15. Endothelial cell permeability to water and antipyrine

    International Nuclear Information System (INIS)

    Garrick, R.A.

    1986-01-01

    The endothelium provides a structural barrier between plasma constituents and the tissues. The permeability characteristics of the the endothelial cells regulate the transcellular movement of materials across this barrier while other movement is paracellular. In this study the permeability of the endothelial cells to tritiated water ( 3 HHO) and 14 C-labeled antipyrine (AP) was investigated. The cells were isolated non-enzymatically from calf pulmonary artery and were maintained in culture and used between the seventh and fifteenth passage. The cells were removed from the T-flasks with a rubber policeman, titurated with a 22g needle and centrifuged. The cells were mixed with an extracellular marker, drawn into polyethylene tubing and packed by centrifugation for use in the linear diffusion technique. All measurements were made at 37 C. The diffusion coefficients for 3 HHO through the packed cells (D), the intracellular material (D 2 ), and the extracellular material (D 1 ) were 0.682, 0.932 and 2.45 x 10 -5 cm 2 s -1 and for AP were 0.273, 0.355 and 1.13 x 10 -5 cm 2 s -1 respectively. The permeability coefficient calculated by the series-parallel pathway model for 3 HHO was higher than that for AP and for both 3 HHO and AP were lower than those calculated for isolated lung cells and erythrocytes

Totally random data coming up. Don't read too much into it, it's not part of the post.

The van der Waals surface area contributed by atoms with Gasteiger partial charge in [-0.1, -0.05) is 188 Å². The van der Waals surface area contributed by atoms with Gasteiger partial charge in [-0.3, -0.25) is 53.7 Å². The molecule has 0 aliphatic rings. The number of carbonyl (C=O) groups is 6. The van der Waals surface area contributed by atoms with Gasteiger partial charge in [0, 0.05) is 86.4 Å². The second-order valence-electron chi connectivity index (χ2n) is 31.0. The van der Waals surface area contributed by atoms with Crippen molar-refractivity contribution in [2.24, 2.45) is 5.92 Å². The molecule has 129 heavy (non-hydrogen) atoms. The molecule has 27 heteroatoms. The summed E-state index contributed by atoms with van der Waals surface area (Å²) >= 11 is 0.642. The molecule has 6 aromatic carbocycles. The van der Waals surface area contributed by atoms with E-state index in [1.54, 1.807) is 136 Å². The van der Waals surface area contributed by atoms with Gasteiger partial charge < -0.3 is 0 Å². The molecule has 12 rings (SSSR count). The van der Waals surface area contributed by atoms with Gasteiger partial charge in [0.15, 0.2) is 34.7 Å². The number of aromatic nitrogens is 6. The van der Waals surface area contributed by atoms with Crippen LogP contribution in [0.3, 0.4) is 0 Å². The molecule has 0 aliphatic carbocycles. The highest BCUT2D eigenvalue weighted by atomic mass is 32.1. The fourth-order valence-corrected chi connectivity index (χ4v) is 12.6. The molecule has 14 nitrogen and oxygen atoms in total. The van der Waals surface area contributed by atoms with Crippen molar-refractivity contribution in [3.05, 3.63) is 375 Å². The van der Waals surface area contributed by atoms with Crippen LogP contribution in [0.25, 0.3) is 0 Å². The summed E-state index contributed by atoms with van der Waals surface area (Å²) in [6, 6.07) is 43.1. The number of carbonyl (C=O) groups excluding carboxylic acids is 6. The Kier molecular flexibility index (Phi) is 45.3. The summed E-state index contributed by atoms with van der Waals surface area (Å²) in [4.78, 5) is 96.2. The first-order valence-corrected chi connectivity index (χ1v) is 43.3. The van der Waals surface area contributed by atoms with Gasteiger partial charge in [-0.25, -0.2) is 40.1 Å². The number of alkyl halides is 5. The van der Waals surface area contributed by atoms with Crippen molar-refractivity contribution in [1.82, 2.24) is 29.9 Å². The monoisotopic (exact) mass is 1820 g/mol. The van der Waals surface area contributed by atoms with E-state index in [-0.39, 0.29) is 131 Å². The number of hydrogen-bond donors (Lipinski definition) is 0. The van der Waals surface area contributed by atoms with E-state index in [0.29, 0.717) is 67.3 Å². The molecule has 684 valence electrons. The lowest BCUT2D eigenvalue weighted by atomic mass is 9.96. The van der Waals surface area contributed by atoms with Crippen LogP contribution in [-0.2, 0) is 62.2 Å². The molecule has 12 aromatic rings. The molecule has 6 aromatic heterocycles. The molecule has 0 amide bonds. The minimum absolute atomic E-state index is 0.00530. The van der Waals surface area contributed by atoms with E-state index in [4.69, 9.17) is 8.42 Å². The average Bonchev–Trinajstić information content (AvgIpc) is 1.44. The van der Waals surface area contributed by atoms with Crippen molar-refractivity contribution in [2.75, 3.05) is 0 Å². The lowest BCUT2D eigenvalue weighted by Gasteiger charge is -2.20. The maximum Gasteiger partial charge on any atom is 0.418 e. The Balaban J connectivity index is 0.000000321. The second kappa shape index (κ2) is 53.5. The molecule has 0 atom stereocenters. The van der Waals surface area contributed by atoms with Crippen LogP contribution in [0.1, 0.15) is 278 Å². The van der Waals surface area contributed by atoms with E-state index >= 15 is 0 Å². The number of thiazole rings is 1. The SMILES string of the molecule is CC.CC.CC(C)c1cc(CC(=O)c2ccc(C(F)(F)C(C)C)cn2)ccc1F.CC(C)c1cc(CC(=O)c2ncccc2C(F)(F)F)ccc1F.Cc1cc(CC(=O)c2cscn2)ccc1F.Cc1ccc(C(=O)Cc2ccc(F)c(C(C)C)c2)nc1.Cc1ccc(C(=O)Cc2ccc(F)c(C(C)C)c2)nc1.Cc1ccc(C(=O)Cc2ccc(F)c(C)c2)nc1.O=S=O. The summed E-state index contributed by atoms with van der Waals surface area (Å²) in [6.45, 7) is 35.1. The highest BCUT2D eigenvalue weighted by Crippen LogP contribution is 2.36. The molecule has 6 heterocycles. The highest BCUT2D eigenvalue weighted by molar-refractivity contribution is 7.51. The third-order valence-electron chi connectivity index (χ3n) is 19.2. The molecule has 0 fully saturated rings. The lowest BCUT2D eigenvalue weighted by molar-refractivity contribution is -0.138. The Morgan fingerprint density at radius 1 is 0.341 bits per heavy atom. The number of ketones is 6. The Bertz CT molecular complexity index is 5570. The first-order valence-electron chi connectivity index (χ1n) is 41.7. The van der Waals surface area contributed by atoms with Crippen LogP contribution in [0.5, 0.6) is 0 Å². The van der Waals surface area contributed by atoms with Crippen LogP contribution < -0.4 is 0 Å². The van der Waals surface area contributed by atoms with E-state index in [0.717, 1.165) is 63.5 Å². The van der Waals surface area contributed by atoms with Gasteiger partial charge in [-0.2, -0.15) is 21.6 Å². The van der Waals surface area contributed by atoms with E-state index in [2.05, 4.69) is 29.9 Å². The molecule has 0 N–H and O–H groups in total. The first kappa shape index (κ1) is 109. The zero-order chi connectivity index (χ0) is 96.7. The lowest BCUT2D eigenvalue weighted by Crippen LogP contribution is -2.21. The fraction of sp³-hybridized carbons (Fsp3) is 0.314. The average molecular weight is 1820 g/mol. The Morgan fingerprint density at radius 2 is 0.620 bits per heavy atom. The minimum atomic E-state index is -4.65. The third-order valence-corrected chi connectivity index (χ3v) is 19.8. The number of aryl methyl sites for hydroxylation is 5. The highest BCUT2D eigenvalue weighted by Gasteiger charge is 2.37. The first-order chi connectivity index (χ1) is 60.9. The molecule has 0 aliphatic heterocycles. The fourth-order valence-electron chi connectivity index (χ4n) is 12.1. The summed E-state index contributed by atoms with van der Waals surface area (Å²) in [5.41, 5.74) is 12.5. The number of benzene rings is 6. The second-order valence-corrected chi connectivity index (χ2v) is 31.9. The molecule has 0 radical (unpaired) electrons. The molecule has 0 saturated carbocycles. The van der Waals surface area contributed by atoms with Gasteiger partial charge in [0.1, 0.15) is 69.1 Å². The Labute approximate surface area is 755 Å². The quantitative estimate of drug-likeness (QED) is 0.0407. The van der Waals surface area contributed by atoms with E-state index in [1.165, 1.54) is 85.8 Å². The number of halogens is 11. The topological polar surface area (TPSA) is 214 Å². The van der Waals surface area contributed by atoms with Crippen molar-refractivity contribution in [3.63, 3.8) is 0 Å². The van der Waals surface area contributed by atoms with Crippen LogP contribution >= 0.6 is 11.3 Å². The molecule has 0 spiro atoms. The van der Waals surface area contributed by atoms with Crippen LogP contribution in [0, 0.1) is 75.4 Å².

16. Hypoxia Mediated Release of Endothelial Microparticles and Increased Association of S100A12 with Circulating Neutrophils

    Directory of Open Access Journals (Sweden)

    Rebecca V. Vince

    2009-01-01